4. Santen Pharmaceutical. Santen and Merck & Co., Inc sign licensing agreement for Tafluprost, treatment for glaucoma and ocular hypertension. 2009 Apr.
5. Santen Pharmaceutical. Merck & Co., Inc. and Santen sign licensing agreement in ophthalmology. 2009 Apr.
6. Pozarowska D. Safety and tolerability of tafluprost in treatment of elevated intraocular pressure in open-angle glaucoma and ocular hypertension. Clin Ophthalmol. 2010 Oct 21;4:1229-36.
7. Merck & Co. Merck’s investigational prostaglandin analogue ophthalmic medication Tafluprost meets primary endpoint in Phase III study. 2011 May.
8. Uusitalo RJ, Palkama A. Efficacy and safety of timolol/pilocarpine combination drops in glaucoma patients. Acta Ophthalmol (Copenh). 1994 Aug;72(4):496-504.
9. Proksofelin. Pharmbook. 2006. Available at: www.pharmabook.net/en/vegetotropnye-sredstva/adrenomimeti4eskie-sredstva/alfa-adrenomimetiki/proksofelin--glaznye-kapli-.html (accessed August 2011).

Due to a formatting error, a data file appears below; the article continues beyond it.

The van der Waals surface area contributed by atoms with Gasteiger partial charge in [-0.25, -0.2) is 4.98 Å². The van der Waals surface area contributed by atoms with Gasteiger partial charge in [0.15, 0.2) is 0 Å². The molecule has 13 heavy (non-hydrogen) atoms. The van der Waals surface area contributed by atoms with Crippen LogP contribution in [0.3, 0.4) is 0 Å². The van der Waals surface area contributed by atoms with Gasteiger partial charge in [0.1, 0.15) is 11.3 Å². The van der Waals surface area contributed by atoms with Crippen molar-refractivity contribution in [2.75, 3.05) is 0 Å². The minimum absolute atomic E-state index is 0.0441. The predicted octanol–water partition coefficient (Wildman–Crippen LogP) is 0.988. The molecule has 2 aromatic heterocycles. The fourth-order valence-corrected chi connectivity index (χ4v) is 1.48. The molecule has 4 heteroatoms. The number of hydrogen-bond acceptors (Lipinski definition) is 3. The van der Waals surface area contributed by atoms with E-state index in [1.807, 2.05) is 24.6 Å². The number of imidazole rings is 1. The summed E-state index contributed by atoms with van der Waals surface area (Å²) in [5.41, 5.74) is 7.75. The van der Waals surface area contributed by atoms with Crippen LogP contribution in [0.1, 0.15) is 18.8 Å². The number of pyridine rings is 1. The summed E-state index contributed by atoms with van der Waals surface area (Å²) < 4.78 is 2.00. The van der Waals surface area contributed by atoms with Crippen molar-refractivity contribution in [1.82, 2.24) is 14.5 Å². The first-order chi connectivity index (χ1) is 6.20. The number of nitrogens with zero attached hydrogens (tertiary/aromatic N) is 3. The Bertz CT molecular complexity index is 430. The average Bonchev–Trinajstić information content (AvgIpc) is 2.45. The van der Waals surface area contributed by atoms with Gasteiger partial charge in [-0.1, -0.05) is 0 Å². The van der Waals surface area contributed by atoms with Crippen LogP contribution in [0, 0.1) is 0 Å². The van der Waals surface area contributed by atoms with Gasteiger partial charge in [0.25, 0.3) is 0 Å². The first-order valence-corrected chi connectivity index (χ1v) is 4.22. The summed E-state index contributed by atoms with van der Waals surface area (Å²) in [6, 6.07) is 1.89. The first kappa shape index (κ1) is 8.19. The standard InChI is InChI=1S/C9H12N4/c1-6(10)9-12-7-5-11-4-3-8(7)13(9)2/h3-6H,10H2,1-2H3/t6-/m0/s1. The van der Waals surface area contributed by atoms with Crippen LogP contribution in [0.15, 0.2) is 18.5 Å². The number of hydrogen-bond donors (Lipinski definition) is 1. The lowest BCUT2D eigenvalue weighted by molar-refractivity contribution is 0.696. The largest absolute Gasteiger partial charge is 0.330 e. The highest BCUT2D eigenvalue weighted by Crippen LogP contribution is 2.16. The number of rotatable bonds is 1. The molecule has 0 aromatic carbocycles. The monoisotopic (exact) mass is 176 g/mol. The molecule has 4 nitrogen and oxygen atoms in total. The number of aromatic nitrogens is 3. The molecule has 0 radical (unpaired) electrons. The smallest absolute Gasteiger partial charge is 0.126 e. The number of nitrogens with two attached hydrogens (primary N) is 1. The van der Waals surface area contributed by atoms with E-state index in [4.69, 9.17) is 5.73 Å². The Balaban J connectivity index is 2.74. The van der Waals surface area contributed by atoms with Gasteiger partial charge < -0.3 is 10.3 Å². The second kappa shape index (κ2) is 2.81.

10. Ermakova VN, Malinina SL, Abdulkadyrova MZh, et al. Therapy of patients with primary open-angle glaucoma with proxofelin, a combined form of proxodolol. Vestn Oftalmol. 1999 Jan-Feb;115(1):3-5.
11. Clonidine. Drug Information Online. 2010 Nov. Available at: www.drugs.com/clonidine.html (accessed July 2011).
12. Hughes BA, Bacharach J, Craven ER, et al. A three-month, multicenter, double-masked study of the safety and efficacy of travoprost 0.004%/timolol 0.5% ophthalmic solution compared to travoprost 0.004% ophthalmic solution and timolol 0.5% dosed concomitantly in subjects with open angle glaucoma or ocular hypertension. J Glaucoma. 2005;14:392-9.
13. Rossi GC, Pasinetti GM, Bracchino M, et al. Switching from concomitant latanoprost 0.005% and timolol 0.5% to a fixed combination of travoprost 0.004%/timolol 0.5% in patients with primary open-angle glaucoma and ocular hypertension: a 6-month, multicenter, cohort study. Expert Opin Pharmacother. 2009 Aug;10(11):1705-11.
14. Young M. FDA approval of Xalcom eagerly anticipated. EyeWorld News Service. Available at: www.eyeworld.org/article.php?sid=2242&strict=0&morphologic=0&query= (accessed July 2011).
15. Lanzl I, Raber T. Efficacy and tolerability of the fixed combination of brinzolamide 1% and timolol 0.5% in daily practice. Clin Ophthalmol. 2011;5:291-8.